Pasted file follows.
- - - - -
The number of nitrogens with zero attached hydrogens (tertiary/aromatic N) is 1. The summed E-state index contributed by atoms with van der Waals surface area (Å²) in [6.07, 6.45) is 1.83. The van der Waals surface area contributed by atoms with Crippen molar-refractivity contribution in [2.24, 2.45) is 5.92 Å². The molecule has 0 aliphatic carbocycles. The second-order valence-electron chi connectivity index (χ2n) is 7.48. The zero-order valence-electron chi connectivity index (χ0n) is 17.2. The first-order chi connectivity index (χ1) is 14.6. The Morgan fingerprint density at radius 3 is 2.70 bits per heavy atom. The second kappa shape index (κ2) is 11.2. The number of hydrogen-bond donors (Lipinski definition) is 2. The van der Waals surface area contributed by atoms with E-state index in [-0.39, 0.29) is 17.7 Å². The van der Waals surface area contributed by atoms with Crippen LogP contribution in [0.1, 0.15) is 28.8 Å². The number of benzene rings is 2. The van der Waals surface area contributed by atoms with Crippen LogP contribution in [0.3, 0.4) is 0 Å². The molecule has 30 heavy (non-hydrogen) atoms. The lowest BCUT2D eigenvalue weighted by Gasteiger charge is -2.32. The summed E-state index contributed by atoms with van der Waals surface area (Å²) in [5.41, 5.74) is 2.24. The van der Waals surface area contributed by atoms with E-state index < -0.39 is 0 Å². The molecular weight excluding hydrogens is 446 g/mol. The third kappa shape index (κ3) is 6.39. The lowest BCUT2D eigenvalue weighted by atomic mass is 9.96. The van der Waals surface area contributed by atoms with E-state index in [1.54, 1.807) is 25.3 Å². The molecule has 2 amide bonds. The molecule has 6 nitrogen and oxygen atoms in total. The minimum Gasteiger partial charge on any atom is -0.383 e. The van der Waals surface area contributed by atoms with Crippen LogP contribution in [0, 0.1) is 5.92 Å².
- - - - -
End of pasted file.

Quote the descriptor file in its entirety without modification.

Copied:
The number of nitrogens with zero attached hydrogens (tertiary/aromatic N) is 1. The summed E-state index contributed by atoms with van der Waals surface area (Å²) in [6.07, 6.45) is 1.83. The van der Waals surface area contributed by atoms with Crippen molar-refractivity contribution in [2.24, 2.45) is 5.92 Å². The molecule has 0 aliphatic carbocycles. The second-order valence-electron chi connectivity index (χ2n) is 7.48. The zero-order valence-electron chi connectivity index (χ0n) is 17.2. The first-order chi connectivity index (χ1) is 14.6. The Morgan fingerprint density at radius 3 is 2.70 bits per heavy atom. The second kappa shape index (κ2) is 11.2. The number of hydrogen-bond donors (Lipinski definition) is 2. The van der Waals surface area contributed by atoms with E-state index in [-0.39, 0.29) is 17.7 Å². The van der Waals surface area contributed by atoms with Crippen LogP contribution in [0.1, 0.15) is 28.8 Å². The number of benzene rings is 2. The van der Waals surface area contributed by atoms with Crippen LogP contribution in [0.3, 0.4) is 0 Å². The molecule has 30 heavy (non-hydrogen) atoms. The lowest BCUT2D eigenvalue weighted by Gasteiger charge is -2.32. The summed E-state index contributed by atoms with van der Waals surface area (Å²) in [5.41, 5.74) is 2.24. The van der Waals surface area contributed by atoms with E-state index < -0.39 is 0 Å². The molecular weight excluding hydrogens is 446 g/mol. The third kappa shape index (κ3) is 6.39. The lowest BCUT2D eigenvalue weighted by atomic mass is 9.96. The van der Waals surface area contributed by atoms with E-state index in [1.54, 1.807) is 25.3 Å². The molecule has 2 amide bonds. The molecule has 6 nitrogen and oxygen atoms in total. The minimum Gasteiger partial charge on any atom is -0.383 e. The van der Waals surface area contributed by atoms with Crippen LogP contribution in [0, 0.1) is 5.92 Å².